We've got useful layout plans and design ideas for HDB flats in your estate!
There are plenty of firsts that deserve to be highlighted about the Punggol Northshore HDB development: It’s Singapore’s first smart-enabled housing precinct, has the first sea-front neighbourhood centre to be built in an HDB estate, and also the first-ever direct connection to a LRT station.
So, if you’re making your first home there, we’d say that you’re pretty lucky! And things are going to get even better because we’ve done your renovation homework for you by getting four professional interior design firms to share their (realistic) mock-ups for units of various sizes.
A quick note before you scroll on: If any of these 3D homes catches your fancy, don’t hesitate to let us know and we’ll help you get in contact with their designers!
1. A modern-style 2-room flat with a combined living-bedroom layout
2-room units at Punggol Northshore might have the same, standard layout as previous HDB developments at Canberra and Bukit Batok, but as this 3D example proves, that doesn’t necessarily translate into a cookie-cutter look.
In addition to a comforting grey theme, The Local INN.terior also made sure to mix in a variety of textures and layers for visual appeal. The combination of slatted wood wall panels and marble-look cladding creates an ultra-luxe vibe, which you would expect to find in a chic condominium studio, rather than a 2-room HDB flat.
Similar points of interest can be found in the entryway, dining area, and even the kitchen, which juxtaposes the raw, subtly powerful qualities of cement screed against the elegance of a marble-look backsplash.
2. A dark, cosy, and (most importantly) functional 2-room bachelor pad
Unlike its counterpart above, Aart Boxx Interior’s take on the 2-room apartment features a much darker and cosier look that’s perfect for its to-be occupant: a bachelor. Lending texture to the dark, masculine colour scheme are subtle decorative accents, such as a faint herringbone-patterned feature wall in the living room.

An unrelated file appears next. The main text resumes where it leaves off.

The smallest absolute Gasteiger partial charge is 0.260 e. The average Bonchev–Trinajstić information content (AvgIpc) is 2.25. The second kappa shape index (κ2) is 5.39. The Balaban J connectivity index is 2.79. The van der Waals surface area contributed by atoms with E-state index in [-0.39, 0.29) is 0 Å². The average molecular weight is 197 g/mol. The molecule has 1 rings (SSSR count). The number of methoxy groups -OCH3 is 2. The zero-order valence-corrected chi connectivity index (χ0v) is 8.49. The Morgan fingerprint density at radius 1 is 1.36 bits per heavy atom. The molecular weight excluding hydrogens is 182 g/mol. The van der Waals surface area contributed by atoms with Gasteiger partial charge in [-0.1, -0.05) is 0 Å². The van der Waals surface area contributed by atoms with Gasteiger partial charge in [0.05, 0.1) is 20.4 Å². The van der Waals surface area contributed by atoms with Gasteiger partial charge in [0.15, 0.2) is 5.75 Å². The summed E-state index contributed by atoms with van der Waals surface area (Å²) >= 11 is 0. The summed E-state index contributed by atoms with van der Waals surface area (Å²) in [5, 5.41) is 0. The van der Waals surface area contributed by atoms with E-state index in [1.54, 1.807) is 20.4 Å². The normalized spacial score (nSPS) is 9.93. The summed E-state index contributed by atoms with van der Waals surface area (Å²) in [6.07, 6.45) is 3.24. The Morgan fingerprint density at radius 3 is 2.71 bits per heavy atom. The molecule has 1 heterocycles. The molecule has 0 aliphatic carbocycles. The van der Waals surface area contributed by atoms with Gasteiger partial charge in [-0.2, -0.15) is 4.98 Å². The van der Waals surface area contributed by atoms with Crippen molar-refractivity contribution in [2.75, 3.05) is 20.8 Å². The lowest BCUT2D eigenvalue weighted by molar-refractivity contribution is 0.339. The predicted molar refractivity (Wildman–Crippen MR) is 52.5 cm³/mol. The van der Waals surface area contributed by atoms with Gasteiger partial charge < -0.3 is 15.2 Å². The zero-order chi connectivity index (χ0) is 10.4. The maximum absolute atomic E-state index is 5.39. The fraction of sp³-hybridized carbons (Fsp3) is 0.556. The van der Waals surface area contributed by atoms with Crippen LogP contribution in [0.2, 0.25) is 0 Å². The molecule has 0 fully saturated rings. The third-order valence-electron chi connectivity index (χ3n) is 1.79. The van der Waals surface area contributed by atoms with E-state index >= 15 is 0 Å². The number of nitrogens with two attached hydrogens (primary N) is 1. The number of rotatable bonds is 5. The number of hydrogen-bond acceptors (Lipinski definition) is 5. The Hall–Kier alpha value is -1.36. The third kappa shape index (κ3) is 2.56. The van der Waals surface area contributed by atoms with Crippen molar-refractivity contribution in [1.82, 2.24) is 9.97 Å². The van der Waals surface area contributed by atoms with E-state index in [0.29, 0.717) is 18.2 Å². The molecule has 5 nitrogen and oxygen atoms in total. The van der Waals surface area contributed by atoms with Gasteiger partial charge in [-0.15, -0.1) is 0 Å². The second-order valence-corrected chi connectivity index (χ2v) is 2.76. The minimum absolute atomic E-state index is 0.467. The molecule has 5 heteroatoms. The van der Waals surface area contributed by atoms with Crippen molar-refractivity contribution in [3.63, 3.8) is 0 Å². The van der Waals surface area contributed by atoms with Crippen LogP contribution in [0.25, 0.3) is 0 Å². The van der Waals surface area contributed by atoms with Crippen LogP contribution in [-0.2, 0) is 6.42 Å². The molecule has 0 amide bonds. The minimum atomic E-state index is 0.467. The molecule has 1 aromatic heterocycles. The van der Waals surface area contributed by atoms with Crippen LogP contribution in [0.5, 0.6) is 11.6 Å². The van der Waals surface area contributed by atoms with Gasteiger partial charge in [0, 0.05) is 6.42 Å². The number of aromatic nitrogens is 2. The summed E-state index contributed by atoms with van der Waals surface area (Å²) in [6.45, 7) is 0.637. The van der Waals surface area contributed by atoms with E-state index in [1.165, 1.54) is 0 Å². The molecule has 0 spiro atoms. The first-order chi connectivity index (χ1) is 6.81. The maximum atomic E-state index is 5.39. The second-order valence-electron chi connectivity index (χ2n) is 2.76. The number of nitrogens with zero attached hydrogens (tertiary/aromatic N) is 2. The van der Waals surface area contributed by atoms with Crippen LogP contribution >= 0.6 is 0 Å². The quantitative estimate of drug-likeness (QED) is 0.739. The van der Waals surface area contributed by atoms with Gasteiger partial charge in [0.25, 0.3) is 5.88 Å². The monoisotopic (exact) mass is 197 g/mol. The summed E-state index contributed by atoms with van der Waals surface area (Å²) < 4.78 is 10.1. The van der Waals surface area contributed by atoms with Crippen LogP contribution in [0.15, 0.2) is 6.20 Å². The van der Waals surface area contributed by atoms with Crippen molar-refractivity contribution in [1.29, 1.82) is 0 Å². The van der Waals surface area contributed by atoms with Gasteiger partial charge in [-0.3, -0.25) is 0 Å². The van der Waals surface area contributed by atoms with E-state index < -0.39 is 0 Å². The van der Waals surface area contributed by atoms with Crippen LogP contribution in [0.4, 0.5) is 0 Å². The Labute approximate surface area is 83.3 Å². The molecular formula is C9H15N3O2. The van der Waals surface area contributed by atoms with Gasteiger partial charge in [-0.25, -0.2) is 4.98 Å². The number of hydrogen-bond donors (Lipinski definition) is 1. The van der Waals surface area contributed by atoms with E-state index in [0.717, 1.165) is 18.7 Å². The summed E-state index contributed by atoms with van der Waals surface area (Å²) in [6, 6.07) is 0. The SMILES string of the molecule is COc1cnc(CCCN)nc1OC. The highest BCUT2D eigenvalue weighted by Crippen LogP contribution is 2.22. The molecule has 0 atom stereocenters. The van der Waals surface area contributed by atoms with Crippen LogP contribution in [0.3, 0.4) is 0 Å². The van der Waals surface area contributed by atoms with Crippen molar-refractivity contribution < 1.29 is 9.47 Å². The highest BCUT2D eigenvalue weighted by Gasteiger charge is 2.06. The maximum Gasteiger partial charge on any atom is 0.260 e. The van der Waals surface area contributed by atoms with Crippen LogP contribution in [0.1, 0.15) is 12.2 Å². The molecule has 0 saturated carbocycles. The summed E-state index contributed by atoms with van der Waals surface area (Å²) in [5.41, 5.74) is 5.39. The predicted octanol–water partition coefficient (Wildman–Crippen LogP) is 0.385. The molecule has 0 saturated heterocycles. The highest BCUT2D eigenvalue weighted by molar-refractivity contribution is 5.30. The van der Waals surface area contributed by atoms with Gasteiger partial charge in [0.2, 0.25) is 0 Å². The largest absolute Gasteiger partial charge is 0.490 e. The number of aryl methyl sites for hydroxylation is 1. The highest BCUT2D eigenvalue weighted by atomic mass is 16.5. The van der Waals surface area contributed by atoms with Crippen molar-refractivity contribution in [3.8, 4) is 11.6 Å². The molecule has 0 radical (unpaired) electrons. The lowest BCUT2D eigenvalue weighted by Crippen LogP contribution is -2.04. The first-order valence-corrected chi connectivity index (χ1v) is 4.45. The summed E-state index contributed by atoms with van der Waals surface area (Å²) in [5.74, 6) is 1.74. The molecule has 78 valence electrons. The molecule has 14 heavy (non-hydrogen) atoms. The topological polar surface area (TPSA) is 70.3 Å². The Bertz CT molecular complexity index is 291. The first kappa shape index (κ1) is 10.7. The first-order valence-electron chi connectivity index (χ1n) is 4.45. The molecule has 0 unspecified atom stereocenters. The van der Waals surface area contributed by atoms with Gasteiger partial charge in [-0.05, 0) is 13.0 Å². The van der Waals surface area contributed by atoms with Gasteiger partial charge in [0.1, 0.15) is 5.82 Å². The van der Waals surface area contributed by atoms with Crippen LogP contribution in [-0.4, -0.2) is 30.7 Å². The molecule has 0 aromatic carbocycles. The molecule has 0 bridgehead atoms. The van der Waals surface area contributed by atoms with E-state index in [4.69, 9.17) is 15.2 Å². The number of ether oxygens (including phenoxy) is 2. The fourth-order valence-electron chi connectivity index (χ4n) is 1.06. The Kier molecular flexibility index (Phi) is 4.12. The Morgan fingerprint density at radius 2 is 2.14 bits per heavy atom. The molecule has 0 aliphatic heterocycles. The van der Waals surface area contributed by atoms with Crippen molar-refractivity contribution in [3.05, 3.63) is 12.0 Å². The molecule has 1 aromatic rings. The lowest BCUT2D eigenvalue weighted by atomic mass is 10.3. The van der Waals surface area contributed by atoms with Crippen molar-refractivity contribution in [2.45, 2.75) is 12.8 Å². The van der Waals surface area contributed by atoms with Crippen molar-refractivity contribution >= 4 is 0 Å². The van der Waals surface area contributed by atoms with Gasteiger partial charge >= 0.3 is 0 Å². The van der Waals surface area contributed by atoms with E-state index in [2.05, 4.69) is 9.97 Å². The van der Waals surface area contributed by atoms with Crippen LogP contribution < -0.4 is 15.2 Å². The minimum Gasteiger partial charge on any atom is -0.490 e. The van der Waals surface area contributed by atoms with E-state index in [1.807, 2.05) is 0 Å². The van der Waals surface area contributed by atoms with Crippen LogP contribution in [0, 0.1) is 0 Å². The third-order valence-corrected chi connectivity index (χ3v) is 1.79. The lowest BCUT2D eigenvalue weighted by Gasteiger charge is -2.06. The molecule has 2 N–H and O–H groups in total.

Likewise, the kitchen is envisioned to be a dark, but nonetheless efficient space. Here, an L-shaped configuration ensures every essential appliance, big or small, has its own space.
Glass partitions have a key role to play in the overall design – for one, there’s a see-through folding door that segregates the living room and sleeping areas, and the same goes for the bathroom, where a simple divider separates the wet and dry zones.
3. A 4-room home with a sleek monochrome look that's more than just black and white
If ‘bright and airy’ best describes your idea of a dream home, you’ll surely want to take a page from Fifth Avenue Interior’s mock-up for a Punggol Northshore 4-room apartment; it might be an elaborate artist’s impression, but it certainly gives a good idea of how to let natural light in to enhance the feeling of space.
In line with plans for the living area, the kitchen's concept features elegant bi-fold glass windows that bring the light in and keep the fumes out. Also, when the panels are open, the countertop beside the sink can be used as a convenient breakfast/drinking bar.
Subtle as they may be, features such as a fluted glass panel (in the bedroom) and vertically-laid subway tiles (in the bathroom) are essential as they break up the monotony of a black-and-white colour scheme.
4. A white-and-wood 5-room home that's perfect for family life
Like it or not, the Scandinavian-inspired/white-and-wood look is here to stay in the Singapore interior design scene, and this mock-up of a Punggol Northshore 5-room flat by Charlotte’s Carpentry showcases exactly what makes it appealing to so many!
Both the depictions of the living room and study make one thing clear: the Scandinavian look is great for open-plan layouts as its emphasis on spaciousness clicks perfectly with the goal of eliminating all, if not most, of the barriers between two areas.
While a physical barrier does exist in the form of a partition that separates both communal zones, its half-wall design and clear windows ensure an unimpeded sightline in whichever room you are in.
The same design philosophy extends to the kitchen, which showcases similar black trim windows as well as a doorless entrance that leads into the yard. And while the master bedroom strays away from the concept (understandably for privacy reasons), it still manages to feel open with its L-shaped wardrobe/dresser that shields off only half of the bed.
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